Tips and Tidbits

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It’s actually been many years ago now that I received my first lessons in quilting from my grandmother, and many of the tips she shared with me on that sunny afternoon are bits of information I use daily in my quilting…twenty some years later. Here is a round-up of my favorite tips and tidbits to share with new quilters: these are review for seasoned quilters but are simple steps that can make a big difference for new quilters just joining in and learning all about this amazing past time.

Measure Twice, Cut Once

This was the first thing I learned from my grandmother and one of the tips that helps me most in my daily quilting. It’s a simple rule, but it really does work. A good start…including accurate cutting and measuring…is essential to a good finish.

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Know Your Seam Allowance

My grandmother also told me to use a 1/4″ seam allowance for all of my quilting (unless directed otherwise by a pattern), but it was a few years later while taking a class at a local quilt shop that I learned what this really meant. A wonderful teacher showed me that my seam allowance was actually a thread or two bigger than 1/4″ which resulted in some of my piecing being just a bit off (those 1/16″ inch variations can really add up in a big quilt)! So measure your seam allowance periodically to make sure you’re on track. You can adjust your needle to the right or left if necessary, obtain a 1/4″ seam guide, or use painters tape to mark the true 1/4″ line on your machine.

 

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Keep it Together: Pin and Mark

Somewhere along the line pins seem to have received a bad reputation. While it does take a little longer to pin…the results can be wonderfully surprising. Although it isn’t necessary to always use pins, if you’re having trouble with matching seams or getting a lot of different points to match up, pins might be the best solution. While I don’t always use pins for simple chain-piecing, I always use them if there is something that needs to be lined up.

Properly marking is important, too. Use a pencil to mark on the wrong side of light fabrics or chalk for darker fabrics to mark lines for half square triangles and corner square (“flip and sew”) corners. While it often looks like it’s going to be just fine if you “eyeball” it, marking can also improve accuracy by leaps and bounds.

 

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Fabric Prep

Fabric preparation is another step some quilters like to skip: after all, most quilters love fabric so much they just want to jump right in and sew. But your fabric may need pressing before cutting, and this can be especially important when using pieces from fat eighth and fat quarter bundles. Just think of it as a little extra time you get to spend with the fabric!

Some quilters like to use steam when pressing their fabric for the first time. This can cut down on shrinkage later on–an important step especially when working with lots of pieces or smaller pieces. An additional step many quilters use is to both starch and press their fabrics before beginning any project. Whether or not to pre-wash your fabrics is another decision to make before beginning. Although I pre-wash only when I’m going to use fabric for garment construction, there are many others who pre-wash all of their quilting cottons.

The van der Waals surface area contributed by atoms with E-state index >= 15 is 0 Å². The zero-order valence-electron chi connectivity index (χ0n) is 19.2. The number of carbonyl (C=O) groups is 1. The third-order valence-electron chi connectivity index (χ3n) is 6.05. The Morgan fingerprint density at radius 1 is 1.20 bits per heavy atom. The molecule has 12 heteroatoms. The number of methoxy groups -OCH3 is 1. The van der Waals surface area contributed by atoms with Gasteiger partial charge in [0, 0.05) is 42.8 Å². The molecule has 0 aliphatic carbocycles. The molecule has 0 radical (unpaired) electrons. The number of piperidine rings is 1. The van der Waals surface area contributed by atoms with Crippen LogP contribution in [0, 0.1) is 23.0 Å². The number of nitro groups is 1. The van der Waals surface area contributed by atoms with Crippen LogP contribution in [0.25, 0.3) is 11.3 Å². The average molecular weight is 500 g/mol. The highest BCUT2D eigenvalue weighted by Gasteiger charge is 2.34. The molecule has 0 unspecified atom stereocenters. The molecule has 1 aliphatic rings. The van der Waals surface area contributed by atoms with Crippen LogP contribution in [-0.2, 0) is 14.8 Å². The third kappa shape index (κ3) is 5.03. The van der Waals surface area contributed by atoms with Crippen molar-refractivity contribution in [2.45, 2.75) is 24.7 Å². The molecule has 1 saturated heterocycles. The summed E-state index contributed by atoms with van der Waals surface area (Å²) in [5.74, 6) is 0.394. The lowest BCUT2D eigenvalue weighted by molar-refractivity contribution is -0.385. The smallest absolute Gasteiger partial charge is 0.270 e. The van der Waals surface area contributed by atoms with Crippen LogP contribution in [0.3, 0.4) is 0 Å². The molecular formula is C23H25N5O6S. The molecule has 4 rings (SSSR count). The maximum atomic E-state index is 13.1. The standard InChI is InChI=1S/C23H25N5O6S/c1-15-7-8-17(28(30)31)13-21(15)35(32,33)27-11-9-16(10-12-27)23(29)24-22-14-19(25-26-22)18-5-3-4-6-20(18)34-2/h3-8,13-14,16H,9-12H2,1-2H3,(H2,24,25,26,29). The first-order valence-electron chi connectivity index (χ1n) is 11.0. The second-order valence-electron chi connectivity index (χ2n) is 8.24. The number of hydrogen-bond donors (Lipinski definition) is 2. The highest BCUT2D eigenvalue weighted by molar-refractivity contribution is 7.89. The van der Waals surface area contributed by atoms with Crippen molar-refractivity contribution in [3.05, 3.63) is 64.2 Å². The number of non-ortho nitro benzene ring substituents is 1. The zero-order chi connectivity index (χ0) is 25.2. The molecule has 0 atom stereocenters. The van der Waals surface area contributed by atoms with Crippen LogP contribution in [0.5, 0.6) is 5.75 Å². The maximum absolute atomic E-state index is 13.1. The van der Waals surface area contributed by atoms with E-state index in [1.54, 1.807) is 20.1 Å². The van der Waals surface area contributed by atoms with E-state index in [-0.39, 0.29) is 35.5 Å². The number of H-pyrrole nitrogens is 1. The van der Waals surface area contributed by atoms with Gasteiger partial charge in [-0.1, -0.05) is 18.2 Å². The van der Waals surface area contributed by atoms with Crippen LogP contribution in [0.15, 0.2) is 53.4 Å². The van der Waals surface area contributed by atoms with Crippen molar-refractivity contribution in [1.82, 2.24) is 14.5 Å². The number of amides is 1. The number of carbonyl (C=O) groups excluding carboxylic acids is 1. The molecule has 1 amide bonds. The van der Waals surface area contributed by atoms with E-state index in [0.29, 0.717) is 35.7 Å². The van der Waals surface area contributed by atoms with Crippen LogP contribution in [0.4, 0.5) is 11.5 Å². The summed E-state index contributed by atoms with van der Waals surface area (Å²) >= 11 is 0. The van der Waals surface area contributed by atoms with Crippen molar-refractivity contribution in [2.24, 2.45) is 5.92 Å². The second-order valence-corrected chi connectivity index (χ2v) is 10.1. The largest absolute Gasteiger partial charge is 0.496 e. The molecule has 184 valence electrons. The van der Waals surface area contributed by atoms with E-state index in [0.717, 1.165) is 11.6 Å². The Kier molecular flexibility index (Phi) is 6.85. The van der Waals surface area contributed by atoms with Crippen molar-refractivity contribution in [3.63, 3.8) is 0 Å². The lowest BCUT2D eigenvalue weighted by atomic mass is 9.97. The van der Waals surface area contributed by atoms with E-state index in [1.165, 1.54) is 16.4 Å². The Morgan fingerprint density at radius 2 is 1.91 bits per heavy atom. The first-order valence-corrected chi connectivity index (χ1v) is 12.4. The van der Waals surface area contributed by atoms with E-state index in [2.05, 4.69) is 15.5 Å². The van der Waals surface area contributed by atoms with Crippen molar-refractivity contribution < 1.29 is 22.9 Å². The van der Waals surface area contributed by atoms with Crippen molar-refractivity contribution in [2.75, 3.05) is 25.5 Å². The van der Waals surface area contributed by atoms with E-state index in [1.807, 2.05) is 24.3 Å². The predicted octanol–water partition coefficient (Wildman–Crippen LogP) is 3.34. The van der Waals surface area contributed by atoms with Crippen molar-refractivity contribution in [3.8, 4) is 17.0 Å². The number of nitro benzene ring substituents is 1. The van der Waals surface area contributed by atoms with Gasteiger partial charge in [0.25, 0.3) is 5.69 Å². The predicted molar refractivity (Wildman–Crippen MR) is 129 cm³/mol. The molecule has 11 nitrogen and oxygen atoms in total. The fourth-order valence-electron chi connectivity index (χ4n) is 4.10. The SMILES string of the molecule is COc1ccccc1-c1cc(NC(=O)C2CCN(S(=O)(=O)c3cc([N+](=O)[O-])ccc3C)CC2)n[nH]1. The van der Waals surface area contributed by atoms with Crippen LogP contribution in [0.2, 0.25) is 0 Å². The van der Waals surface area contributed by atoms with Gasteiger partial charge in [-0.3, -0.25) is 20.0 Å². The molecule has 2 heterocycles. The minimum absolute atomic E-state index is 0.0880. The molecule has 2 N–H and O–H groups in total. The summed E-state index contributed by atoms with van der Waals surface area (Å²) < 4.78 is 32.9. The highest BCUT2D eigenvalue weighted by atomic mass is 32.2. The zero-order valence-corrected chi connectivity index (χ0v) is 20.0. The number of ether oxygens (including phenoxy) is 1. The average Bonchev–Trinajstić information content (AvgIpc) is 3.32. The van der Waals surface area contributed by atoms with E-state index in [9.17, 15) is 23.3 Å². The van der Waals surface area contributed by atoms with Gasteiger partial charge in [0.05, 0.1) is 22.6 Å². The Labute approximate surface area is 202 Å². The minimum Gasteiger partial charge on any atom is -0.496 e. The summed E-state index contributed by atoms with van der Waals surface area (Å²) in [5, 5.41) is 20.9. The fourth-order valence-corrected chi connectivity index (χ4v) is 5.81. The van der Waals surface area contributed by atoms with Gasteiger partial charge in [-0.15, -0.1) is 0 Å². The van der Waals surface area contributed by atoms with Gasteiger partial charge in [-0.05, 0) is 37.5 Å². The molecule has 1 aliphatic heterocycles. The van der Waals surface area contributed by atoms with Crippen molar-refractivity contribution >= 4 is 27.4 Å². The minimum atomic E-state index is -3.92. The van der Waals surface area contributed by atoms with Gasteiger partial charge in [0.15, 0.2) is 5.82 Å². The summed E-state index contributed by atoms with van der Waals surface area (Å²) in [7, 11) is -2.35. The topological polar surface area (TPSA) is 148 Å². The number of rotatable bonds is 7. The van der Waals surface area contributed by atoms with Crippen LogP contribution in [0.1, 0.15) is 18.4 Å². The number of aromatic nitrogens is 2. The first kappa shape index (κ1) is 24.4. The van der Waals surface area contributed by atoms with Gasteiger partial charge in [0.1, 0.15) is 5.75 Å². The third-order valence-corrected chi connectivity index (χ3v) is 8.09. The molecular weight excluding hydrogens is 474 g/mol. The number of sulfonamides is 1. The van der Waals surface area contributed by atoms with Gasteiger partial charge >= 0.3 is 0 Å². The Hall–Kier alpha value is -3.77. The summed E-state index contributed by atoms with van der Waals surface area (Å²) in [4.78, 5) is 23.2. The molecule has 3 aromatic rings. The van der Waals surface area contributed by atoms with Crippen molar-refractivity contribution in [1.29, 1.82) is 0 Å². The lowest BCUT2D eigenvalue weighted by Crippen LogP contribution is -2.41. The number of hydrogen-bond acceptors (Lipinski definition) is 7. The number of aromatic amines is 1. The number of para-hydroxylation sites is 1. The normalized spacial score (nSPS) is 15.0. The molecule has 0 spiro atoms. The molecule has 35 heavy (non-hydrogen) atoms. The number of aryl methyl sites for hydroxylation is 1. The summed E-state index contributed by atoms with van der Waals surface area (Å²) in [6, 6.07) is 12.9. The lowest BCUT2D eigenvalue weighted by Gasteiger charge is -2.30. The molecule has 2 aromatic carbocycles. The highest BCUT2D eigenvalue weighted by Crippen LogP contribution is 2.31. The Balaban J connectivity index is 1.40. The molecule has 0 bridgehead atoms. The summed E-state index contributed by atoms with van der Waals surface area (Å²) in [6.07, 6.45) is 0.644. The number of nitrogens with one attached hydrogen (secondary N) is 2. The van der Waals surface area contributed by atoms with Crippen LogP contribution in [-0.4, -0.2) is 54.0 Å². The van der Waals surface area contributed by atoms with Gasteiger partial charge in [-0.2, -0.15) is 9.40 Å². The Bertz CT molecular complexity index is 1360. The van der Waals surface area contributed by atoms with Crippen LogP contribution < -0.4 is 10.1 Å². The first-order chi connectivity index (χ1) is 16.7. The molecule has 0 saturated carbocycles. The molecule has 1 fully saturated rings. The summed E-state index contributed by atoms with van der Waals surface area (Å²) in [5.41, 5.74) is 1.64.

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Handle with Care

Fabric can be stretched, and if your fabric is stretched enough your blocks might end up distorted. Use care when handling bias edges: don’t fear working with triangles for half-square triangles, quarter-square triangles, and flying geese … just handle with care to prevent stretching.

 

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I do have one final tip, and it’s my favorite one to share. Enjoy yourself while you are sewing and quilting. Your projects are yours, and they should bring you great joy while you’re working…quilting is the best hobby!

What is your favorite advice for new quilters…?

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10 comments on “Tips and Tidbits

  1. Pinnylea says:

    Great tips thank you 🙂

  2. karenfae says:

    some really great quilting tips you share here – thanks!

  3. joanne alburger says:

    wind 2 bobbins before you start to sit and stitch, will help you to keep on pieceing and save time

  4. Melanie Rudy says:

    My favorite advice for new quilters – take a good class.

  5. Wendy says:

    My advice for new quilters: Leave fear outside the sewing room. This is not brain surgery, it is just fabric! Have fun, jump in with both feet, relish in your mistakes because these will ultimately make you a better quilter.

  6. Jacqueline says:

    My tip is to change your rotary blade and needle often.

  7. Mina says:

    Life is to short to waste on cheap fabric

  8. Debbie Y says:

    Invest in the proper tools. I recently taught a quilting class,one lady brought just scissors to cut out the pattern. Start with the basics and add as you go.

  9. BeckyLeeSews says:

    Advice to newbies? There’s a lot of snooty quilt shops out there but don’t be intimidated or deterred to quilt. If you don’t feel comfortable in one, it’s not you, it’s them. Spend your money in the one that inspires you to quilt and want to come back. Small town? Order online. There are tons of great online shops that are giving the snooty brick-n-mortars a run for their money.

  10. bbutty12 says:

    We offer fresh cut bank instrument for lease, such as BG, SBLC, MTN, Bank Bonds, Bank Draft, T strips and others.
    Mr. Bernard butty
    Email: leasebutty.bg@gmail.com
    skype: butty.bernard

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